Did anyone get elsewhere to dive for the Solar New Year holiday?

Peace.

Tanguero

Great shots!

Do any wreck dives?

Beeeyoootiful photos.

No; first visit to Palau and short duration, we focused on the sea life dives.

Closest we got to a wreck was noticing an aircraft propeller blade tip sticking out of the water as we raced from the dive sites back to the dive shop at the end of the day.

As a TDI Deco diver and PADI Wreck diver, I personally am interested in visiting wrecks and hope to do so on a subsequent visit to Palau.

Peace.

Tanguero

No; first visit to Palau and short duration, we focused on the sea life dives.

Closest we got to a wreck was noticing an aircraft propeller blade tip sticking out of the water as we raced from the dive sites back to the dive shop at the end of the day.

As a TDI Deco diver and PADI Wreck diver, I personally am interested in visiting wrecks and hope to do so on a subsequent visit to Palau.

Peace.

Tanguero[/quote]

Palau diving is so huge that there is no way you can even take in a fraction of it within the short time we had there. It was my fourth trip, and even with probably 50+ dunkings I’ve only been wreck diving twice.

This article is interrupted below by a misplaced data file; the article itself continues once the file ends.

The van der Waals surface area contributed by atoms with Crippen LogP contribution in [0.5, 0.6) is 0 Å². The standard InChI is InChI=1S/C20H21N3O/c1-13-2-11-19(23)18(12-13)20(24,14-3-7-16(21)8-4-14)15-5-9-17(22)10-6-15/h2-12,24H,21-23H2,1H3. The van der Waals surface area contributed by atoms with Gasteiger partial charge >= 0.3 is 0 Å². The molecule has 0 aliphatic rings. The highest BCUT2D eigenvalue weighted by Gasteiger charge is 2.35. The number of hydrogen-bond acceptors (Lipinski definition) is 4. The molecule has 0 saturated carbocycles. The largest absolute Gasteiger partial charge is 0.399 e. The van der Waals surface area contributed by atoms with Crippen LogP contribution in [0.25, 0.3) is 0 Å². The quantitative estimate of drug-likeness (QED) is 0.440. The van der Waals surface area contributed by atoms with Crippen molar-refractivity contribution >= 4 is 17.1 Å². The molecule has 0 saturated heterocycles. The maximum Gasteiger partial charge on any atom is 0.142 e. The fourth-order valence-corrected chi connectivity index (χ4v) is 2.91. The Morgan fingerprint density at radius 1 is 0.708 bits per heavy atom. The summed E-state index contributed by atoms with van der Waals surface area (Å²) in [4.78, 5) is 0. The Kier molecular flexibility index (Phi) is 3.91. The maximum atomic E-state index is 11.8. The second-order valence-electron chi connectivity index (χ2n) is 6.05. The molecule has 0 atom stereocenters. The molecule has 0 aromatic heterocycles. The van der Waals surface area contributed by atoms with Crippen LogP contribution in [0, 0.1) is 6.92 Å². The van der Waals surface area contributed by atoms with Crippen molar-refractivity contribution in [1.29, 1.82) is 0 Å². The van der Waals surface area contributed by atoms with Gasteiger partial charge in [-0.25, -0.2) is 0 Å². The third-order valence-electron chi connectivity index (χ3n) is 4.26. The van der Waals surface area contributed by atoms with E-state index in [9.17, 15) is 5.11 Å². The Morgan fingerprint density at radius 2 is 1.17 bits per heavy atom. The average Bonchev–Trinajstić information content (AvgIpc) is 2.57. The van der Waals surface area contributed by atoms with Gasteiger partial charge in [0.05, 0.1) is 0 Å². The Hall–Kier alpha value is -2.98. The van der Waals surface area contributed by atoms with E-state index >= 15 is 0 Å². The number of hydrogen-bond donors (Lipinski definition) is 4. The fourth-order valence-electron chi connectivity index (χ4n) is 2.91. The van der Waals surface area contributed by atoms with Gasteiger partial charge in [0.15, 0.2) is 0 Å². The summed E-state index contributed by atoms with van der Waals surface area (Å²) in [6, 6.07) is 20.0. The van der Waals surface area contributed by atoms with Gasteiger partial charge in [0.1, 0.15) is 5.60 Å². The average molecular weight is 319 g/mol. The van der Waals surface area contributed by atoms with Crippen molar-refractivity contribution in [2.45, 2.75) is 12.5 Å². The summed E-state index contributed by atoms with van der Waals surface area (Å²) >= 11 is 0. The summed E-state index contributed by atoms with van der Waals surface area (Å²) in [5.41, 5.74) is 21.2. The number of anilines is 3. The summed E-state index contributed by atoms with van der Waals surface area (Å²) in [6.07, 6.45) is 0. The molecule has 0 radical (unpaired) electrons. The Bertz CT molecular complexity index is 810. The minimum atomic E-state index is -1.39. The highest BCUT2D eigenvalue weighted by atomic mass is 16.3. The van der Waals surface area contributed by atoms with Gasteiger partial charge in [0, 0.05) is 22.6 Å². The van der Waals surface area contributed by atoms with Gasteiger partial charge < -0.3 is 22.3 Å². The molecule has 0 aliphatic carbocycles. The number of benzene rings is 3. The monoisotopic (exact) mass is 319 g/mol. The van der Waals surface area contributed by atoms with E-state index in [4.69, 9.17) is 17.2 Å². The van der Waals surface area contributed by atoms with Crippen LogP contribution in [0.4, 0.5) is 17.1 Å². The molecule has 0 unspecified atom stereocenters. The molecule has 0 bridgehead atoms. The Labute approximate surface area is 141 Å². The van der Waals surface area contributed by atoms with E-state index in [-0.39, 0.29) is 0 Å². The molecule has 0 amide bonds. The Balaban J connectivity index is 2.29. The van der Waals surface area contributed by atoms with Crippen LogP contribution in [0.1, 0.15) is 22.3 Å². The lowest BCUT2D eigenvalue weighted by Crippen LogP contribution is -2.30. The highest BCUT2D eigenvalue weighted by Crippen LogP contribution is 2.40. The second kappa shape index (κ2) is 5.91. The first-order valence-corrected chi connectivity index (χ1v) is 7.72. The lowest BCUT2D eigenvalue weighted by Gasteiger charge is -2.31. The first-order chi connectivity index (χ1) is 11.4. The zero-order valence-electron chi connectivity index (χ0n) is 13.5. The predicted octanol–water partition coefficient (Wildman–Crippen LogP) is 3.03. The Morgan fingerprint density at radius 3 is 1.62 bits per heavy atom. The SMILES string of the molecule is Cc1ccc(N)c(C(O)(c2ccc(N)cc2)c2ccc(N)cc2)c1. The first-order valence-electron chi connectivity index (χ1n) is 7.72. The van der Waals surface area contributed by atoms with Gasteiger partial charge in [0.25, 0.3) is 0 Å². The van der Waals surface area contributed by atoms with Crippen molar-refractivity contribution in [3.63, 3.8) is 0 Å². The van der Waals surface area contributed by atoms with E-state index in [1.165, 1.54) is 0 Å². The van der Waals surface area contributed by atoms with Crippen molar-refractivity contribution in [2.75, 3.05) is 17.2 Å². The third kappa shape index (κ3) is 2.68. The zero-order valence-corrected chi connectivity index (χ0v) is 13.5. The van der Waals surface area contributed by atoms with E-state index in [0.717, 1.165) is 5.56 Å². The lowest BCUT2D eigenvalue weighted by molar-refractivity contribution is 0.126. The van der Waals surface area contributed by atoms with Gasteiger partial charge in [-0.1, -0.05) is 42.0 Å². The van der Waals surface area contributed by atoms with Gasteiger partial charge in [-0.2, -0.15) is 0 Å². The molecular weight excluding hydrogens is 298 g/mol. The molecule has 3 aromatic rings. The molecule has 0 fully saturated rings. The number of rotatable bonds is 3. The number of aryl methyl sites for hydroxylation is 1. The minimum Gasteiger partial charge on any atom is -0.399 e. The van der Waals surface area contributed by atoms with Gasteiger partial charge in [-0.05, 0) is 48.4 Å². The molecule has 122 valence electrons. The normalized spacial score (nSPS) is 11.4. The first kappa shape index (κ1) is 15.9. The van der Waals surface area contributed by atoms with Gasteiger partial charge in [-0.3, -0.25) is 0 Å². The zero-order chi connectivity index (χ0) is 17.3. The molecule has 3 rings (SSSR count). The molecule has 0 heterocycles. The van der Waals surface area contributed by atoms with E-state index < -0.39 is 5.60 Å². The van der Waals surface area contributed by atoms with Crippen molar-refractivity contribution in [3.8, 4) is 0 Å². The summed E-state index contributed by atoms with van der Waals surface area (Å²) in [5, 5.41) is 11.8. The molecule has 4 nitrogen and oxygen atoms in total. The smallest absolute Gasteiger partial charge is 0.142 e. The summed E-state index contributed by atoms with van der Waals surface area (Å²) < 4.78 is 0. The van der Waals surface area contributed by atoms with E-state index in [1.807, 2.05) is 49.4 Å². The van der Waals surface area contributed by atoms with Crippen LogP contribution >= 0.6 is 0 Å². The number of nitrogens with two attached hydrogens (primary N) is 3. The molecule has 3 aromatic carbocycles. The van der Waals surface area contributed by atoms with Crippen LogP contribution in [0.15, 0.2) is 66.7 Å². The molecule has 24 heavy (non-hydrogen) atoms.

Also during this trip we had rather inclement weather which affected the visibility to some degree. The waters within the lagoon were especially murky (where all the wrecks are) and wasn’t especially favorable for wreck diving on this run. Don’t worry, Palau isn’t usually someplace you visit only once.

Tanguero, thanks for sharing the awesome pics :notworthy:

No; first visit to Palau and short duration, we focused on the sea life dives.

Closest we got to a wreck was noticing an aircraft propeller blade tip sticking out of the water as we raced from the dive sites back to the dive shop at the end of the day.

As a TDI Deco diver and PADI Wreck diver, I personally am interested in visiting wrecks and hope to do so on a subsequent visit to Palau.

Peace.

Tanguero[/quote]

Palau diving is so huge that there is no way you can even take in a fraction of it within the short time we had there. It was my fourth trip, and even with probably 50+ dunkings I’ve only been wreck diving twice.

Also during this trip we had rather inclement weather which affected the visibility to some degree. The waters within the lagoon were especially murky (where all the wrecks are) and wasn’t especially favorable for wreck diving on this run. Don’t worry, Palau isn’t usually someplace you visit only once.

Tanguero, thanks for sharing the awesome pics :notworthy:[/quote]

The pictures you just posted are clearer than my bath tub geeze…

No; first visit to Palau and short duration, we focused on the sea life dives.

Closest we got to a wreck was noticing an aircraft propeller blade tip sticking out of the water as we raced from the dive sites back to the dive shop at the end of the day.

As a TDI Deco diver and PADI Wreck diver, I personally am interested in visiting wrecks and hope to do so on a subsequent visit to Palau.